What are some examples of tournaments or games where their time controls convert to at least 60 minutes but below 120 minutes, and then how does FIDE classify them (eg rapid or classical)?

Supposedly they are considered classical, but I've already found 1 tournament & 1 game (I'll post in answer).

2 Answers 2


According to the FIDE Laws of Chess:

Appendix A. Rapid Chess

A.1 A ‘Rapid chess’ game is one where either all the moves must be completed in a fixed time of more than 10 minutes but less than 60 minutes for each player; or the time allotted plus 60 times any increment is of more than 10 minutes but less than 60 minutes for each player.

So, every "tournament whose time controls convert to exactly 60 minutes" is regarded as classical by FIDE. It is just that FIDE will only rate such tournaments for lower rated players. Slower time controls are required for stronger players. For stronger players there is a range of time controls which FIDE will not rate because they are too slow to be rapid and too quick for stronger players.

  • 1
    This is the whole point. In theory it should be considered classical even if unrated. But in practice, is there any such tournament? I mean, I've already found a tournament, albeit not in regular chess, where 60 minutes is not considered classical.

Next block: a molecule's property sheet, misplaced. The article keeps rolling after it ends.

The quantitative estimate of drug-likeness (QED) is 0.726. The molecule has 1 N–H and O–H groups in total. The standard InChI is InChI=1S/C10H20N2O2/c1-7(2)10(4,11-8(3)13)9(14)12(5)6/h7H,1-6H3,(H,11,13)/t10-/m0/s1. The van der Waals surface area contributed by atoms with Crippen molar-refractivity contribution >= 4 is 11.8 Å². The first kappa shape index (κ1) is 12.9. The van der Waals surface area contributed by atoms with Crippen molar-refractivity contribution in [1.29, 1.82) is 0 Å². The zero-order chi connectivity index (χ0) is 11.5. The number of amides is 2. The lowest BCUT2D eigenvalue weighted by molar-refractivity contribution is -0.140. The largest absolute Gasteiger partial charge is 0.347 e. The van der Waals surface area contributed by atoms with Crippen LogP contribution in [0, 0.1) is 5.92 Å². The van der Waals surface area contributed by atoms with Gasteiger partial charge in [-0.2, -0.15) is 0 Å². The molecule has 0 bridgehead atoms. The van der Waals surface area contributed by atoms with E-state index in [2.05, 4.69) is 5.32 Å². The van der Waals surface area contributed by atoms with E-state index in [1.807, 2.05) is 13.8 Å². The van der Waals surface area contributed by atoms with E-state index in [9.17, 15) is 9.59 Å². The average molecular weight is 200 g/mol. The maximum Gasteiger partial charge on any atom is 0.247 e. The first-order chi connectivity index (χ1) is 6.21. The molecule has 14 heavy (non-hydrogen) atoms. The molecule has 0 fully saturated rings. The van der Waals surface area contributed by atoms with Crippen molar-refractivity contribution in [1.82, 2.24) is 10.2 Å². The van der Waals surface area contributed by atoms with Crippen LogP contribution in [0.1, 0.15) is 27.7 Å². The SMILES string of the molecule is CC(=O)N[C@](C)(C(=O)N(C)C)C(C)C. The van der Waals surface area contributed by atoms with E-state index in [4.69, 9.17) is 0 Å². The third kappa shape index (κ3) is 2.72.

– BCLC
    Feb 13, 2023 at 5:37
  • 1
    Updated question and posted an answer. There are 2 examples now. This is so strange.
    – BCLC
    Mar 21 at 12:51
  1. 2019 WFRCC, won by Wesley So. The so-called 'slow rapid' (a term undefined even as of 2024Feb29, over 4 years later) games are 45 minutes for the 1st 40 moves and then 15 minutes bonus afterwards. They are considered rapid.
  2. 2010 USCC, won by Gata Kamsky. The armageddon game had a base time of 60 minutes and even had increment. It is considered rapid.

Your Answer

By clicking “Post Your Answer”, you agree to our terms of service and acknowledge you have read our privacy policy.

Not the answer you're looking for? Browse other questions tagged or ask your own question.